By Our REPORTER
KAMPALA, SHIFT MEDIA- Uganda is not doing much to address issues of climate change that is ravaging the agricultural sector, leading farmer activists have disclosed.
The revelations come at a time when global leaders are winding up the United Nations Climate Conference (COP 26) in Glasgow UK.
The summit has brought together parties to accelerate action towards the goals of the Paris Agreement and the UN Framework Convention on Climate Change.
Uganda like other nations annually participates in the international negotiations on climate change dubbed Conference of Parties (COP 26), where decisions that inform international climate policy frameworks and strategies are made under the United Nations Framework Convention on Climate Change (UNFCCC).
This is in the struggle towards realizing a 1.5°C world. The IPCC 4th Assessment Report shows that if we stay on the current trajectory, Africa will warm 1.5 times faster than the global mean. The report further indicates that parts of Africa are already too vulnerable to climate change and already experiencing a 2-degree Celsius warming, way higher than the 1.5 degrees as previously thought. Yet Africa especially women and youth family farmers remains the least capable to deal with the adverse impacts of climate change.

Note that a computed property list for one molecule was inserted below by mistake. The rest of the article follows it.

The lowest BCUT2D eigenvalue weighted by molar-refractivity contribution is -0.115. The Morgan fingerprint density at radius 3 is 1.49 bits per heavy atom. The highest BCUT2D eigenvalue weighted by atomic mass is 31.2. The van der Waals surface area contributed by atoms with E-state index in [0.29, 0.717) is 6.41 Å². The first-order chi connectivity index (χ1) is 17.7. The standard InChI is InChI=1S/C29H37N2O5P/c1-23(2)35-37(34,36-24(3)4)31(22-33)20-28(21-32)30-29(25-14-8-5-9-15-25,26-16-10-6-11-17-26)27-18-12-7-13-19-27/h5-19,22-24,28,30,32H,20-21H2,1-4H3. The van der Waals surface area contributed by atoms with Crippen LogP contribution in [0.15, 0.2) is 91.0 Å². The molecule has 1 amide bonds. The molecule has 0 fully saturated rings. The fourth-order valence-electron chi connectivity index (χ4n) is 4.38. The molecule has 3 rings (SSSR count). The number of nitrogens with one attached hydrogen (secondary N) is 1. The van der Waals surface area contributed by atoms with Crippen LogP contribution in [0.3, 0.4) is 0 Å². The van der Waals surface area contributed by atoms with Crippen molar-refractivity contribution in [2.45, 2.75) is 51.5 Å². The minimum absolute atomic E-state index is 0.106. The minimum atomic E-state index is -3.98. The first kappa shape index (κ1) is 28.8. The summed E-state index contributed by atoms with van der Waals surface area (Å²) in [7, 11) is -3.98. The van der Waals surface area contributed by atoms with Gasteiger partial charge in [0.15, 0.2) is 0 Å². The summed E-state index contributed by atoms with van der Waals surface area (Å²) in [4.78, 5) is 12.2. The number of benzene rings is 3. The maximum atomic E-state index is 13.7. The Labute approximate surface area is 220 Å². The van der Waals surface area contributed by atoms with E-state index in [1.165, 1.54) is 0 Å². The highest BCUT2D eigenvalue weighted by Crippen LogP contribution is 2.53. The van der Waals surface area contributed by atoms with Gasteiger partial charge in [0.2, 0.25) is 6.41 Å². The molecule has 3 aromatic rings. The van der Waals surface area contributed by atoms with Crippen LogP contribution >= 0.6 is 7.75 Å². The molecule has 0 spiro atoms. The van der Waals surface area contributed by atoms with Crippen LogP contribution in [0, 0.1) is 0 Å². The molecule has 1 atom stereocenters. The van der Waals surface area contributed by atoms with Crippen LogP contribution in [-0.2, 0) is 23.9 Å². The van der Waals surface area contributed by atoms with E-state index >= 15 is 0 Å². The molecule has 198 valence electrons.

Addressing the press at their Kampala offices, Hakim Baliraine the Eastern and Southern Africa Small-Scale Farmer’s Forum (ESAFF) Uganda National Chairperson said Uganda needs to up its game towards the fight against climate crisis.
“As the world was still grappling with the emission reduction discussions, it faced with COVID-19 pandemic that brought life to a halt. This has highlighted the urgent need for a radical sustainable direction to usher in change and bring relief, dignity, and equity to billions of people including family farmers, peasants, indigenous communities and fisher folks, whose survival is hanging by a thin thread,” said Baliraine. He made the remarks as ESAFF commemorated 25 years of climate justice. “As we commemorate 25 years of progress toward food sovereignty, the COP 26 agreements fall far short of ensuring a food system that fees in a way that is sensitive to different types of food production conditions,” he said.
Every November 6th the world marks the Global Action for Climate Justice.
Baliraine who addressed the media along with other small scale farmers who constitute the ESAFF Uganda membership lined out 8 solid conditions that government must do to address the climate crisis.
Among the demands were call for addressing the current inadequate financial budgeting towards the agriculture that still lies at below the 10% agreed Malabo declaration.
“Parties should urgently prioritize climate information access, sustainable and adaptive food systems rooted in agro-ecological contribution,” said the ESAFF boss.
The farmers also urged government to invest resources both technical and financial research on agro-ecological approaches.
“We appeal for an increase in the agricultural funding to at least 8% in the next financial year 2021/22. Uganda is food insecure because all the sector are underfunded,” he said. Adding: “If farmers experience a bumper harvest, most produce are wasted since there is no storage facilities nor food reserves.”
“The time for talking should end, government needs to walk the talk if Uganda is to achieve the target of food for all by 2040,” said Baliraine.